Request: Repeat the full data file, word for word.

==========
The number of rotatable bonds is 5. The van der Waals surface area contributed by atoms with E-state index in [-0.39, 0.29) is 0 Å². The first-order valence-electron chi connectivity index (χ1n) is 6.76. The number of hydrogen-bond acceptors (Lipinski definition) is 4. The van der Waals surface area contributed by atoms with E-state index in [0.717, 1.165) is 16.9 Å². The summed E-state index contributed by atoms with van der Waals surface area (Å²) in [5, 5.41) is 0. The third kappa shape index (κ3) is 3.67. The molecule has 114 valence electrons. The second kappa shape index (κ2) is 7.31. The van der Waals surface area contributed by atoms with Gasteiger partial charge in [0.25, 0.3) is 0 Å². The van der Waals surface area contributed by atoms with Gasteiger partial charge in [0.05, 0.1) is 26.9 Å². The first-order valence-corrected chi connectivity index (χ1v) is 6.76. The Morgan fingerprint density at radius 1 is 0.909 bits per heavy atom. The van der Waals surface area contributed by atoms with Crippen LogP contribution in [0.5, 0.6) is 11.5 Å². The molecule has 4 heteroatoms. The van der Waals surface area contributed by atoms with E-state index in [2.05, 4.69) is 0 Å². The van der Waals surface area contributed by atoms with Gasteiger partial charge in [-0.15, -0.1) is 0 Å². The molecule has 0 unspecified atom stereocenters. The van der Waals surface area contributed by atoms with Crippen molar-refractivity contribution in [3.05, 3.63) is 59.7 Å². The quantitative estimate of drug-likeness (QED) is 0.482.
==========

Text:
The number of rotatable bonds is 5. The van der Waals surface area contributed by atoms with E-state index in [-0.39, 0.29) is 0 Å². The first-order valence-electron chi connectivity index (χ1n) is 6.76. The number of hydrogen-bond acceptors (Lipinski definition) is 4. The van der Waals surface area contributed by atoms with E-state index in [0.717, 1.165) is 16.9 Å². The summed E-state index contributed by atoms with van der Waals surface area (Å²) in [5, 5.41) is 0. The third kappa shape index (κ3) is 3.67. The molecule has 114 valence electrons. The second kappa shape index (κ2) is 7.31. The van der Waals surface area contributed by atoms with Gasteiger partial charge in [0.25, 0.3) is 0 Å². The van der Waals surface area contributed by atoms with Gasteiger partial charge in [0.05, 0.1) is 26.9 Å². The first-order valence-corrected chi connectivity index (χ1v) is 6.76. The Morgan fingerprint density at radius 1 is 0.909 bits per heavy atom. The van der Waals surface area contributed by atoms with Crippen LogP contribution in [0.5, 0.6) is 11.5 Å². The molecule has 4 heteroatoms. The van der Waals surface area contributed by atoms with E-state index in [2.05, 4.69) is 0 Å². The van der Waals surface area contributed by atoms with Gasteiger partial charge in [-0.15, -0.1) is 0 Å². The molecule has 0 unspecified atom stereocenters. The van der Waals surface area contributed by atoms with Crippen molar-refractivity contribution in [3.05, 3.63) is 59.7 Å². The quantitative estimate of drug-likeness (QED) is 0.482.